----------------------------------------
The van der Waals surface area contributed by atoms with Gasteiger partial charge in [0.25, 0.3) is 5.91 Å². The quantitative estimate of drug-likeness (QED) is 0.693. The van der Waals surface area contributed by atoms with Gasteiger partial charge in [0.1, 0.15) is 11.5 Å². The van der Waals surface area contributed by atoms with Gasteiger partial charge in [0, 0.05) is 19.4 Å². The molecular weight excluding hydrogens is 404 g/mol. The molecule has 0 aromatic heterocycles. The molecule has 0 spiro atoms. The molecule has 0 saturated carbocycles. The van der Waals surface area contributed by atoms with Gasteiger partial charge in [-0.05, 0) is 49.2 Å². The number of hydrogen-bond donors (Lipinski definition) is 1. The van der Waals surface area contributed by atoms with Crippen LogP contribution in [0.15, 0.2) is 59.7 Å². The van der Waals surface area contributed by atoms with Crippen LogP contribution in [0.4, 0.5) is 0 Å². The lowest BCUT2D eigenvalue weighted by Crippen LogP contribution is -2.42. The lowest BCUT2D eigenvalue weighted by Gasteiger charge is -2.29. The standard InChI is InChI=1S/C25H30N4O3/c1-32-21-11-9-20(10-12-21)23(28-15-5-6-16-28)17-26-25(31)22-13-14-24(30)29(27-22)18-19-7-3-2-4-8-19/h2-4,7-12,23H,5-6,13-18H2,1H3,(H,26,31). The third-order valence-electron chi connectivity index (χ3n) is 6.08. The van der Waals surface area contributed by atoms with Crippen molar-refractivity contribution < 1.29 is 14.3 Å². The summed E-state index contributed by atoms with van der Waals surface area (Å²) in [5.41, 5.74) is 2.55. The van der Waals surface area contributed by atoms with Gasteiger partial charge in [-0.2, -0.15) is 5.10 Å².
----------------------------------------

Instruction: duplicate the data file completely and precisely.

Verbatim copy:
The van der Waals surface area contributed by atoms with Gasteiger partial charge in [0.25, 0.3) is 5.91 Å². The quantitative estimate of drug-likeness (QED) is 0.693. The van der Waals surface area contributed by atoms with Gasteiger partial charge in [0.1, 0.15) is 11.5 Å². The van der Waals surface area contributed by atoms with Gasteiger partial charge in [0, 0.05) is 19.4 Å². The molecular weight excluding hydrogens is 404 g/mol. The molecule has 0 aromatic heterocycles. The molecule has 0 spiro atoms. The molecule has 0 saturated carbocycles. The van der Waals surface area contributed by atoms with Gasteiger partial charge in [-0.05, 0) is 49.2 Å². The number of hydrogen-bond donors (Lipinski definition) is 1. The van der Waals surface area contributed by atoms with Crippen LogP contribution in [0.15, 0.2) is 59.7 Å². The van der Waals surface area contributed by atoms with Crippen LogP contribution in [0.4, 0.5) is 0 Å². The lowest BCUT2D eigenvalue weighted by Crippen LogP contribution is -2.42. The lowest BCUT2D eigenvalue weighted by Gasteiger charge is -2.29. The standard InChI is InChI=1S/C25H30N4O3/c1-32-21-11-9-20(10-12-21)23(28-15-5-6-16-28)17-26-25(31)22-13-14-24(30)29(27-22)18-19-7-3-2-4-8-19/h2-4,7-12,23H,5-6,13-18H2,1H3,(H,26,31). The third-order valence-electron chi connectivity index (χ3n) is 6.08. The van der Waals surface area contributed by atoms with Crippen molar-refractivity contribution < 1.29 is 14.3 Å². The summed E-state index contributed by atoms with van der Waals surface area (Å²) in [5.41, 5.74) is 2.55. The van der Waals surface area contributed by atoms with Gasteiger partial charge in [-0.2, -0.15) is 5.10 Å².